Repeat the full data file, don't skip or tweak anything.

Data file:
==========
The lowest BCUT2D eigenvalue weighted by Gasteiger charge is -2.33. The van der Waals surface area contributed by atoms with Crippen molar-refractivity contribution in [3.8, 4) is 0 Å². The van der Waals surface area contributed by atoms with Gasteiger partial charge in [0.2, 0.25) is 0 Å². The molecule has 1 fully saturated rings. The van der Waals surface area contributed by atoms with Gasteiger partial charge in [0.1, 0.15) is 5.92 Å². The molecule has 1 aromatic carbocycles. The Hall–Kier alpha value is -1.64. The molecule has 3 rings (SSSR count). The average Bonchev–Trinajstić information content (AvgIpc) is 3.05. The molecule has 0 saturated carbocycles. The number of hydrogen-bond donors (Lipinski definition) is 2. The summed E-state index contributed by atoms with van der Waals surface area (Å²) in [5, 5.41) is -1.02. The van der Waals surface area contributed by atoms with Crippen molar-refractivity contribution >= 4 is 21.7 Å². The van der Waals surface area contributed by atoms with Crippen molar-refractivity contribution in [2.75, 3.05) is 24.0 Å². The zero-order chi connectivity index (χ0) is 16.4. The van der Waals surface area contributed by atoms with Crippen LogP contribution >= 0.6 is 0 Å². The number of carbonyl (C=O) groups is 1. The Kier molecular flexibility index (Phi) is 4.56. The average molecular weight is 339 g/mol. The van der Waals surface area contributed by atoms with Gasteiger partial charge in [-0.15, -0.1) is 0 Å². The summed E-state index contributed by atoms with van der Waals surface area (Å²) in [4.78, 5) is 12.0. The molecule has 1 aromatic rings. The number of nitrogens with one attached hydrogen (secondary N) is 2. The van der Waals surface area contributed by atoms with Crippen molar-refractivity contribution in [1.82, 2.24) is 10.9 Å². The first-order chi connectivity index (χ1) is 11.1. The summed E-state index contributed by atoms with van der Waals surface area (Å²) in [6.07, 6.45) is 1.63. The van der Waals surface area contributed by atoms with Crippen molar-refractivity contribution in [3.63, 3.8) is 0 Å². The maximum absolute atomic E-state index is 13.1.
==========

The lowest BCUT2D eigenvalue weighted by Gasteiger charge is -2.33. The van der Waals surface area contributed by atoms with Crippen molar-refractivity contribution in [3.8, 4) is 0 Å². The van der Waals surface area contributed by atoms with Gasteiger partial charge in [0.2, 0.25) is 0 Å². The molecule has 1 fully saturated rings. The van der Waals surface area contributed by atoms with Gasteiger partial charge in [0.1, 0.15) is 5.92 Å². The molecule has 1 aromatic carbocycles. The Hall–Kier alpha value is -1.64. The molecule has 3 rings (SSSR count). The average Bonchev–Trinajstić information content (AvgIpc) is 3.05. The molecule has 0 saturated carbocycles. The number of hydrogen-bond donors (Lipinski definition) is 2. The summed E-state index contributed by atoms with van der Waals surface area (Å²) in [5, 5.41) is -1.02. The van der Waals surface area contributed by atoms with Crippen molar-refractivity contribution >= 4 is 21.7 Å². The van der Waals surface area contributed by atoms with Crippen molar-refractivity contribution in [2.75, 3.05) is 24.0 Å². The zero-order chi connectivity index (χ0) is 16.4. The van der Waals surface area contributed by atoms with Crippen LogP contribution >= 0.6 is 0 Å². The number of carbonyl (C=O) groups is 1. The Kier molecular flexibility index (Phi) is 4.56. The average molecular weight is 339 g/mol. The van der Waals surface area contributed by atoms with Gasteiger partial charge in [-0.15, -0.1) is 0 Å². The summed E-state index contributed by atoms with van der Waals surface area (Å²) in [4.78, 5) is 12.0. The molecule has 1 aromatic rings. The number of nitrogens with one attached hydrogen (secondary N) is 2. The van der Waals surface area contributed by atoms with Crippen molar-refractivity contribution in [1.82, 2.24) is 10.9 Å². The first-order chi connectivity index (χ1) is 11.1. The summed E-state index contributed by atoms with van der Waals surface area (Å²) in [6.07, 6.45) is 1.63. The van der Waals surface area contributed by atoms with Crippen molar-refractivity contribution in [3.63, 3.8) is 0 Å². The maximum absolute atomic E-state index is 13.1.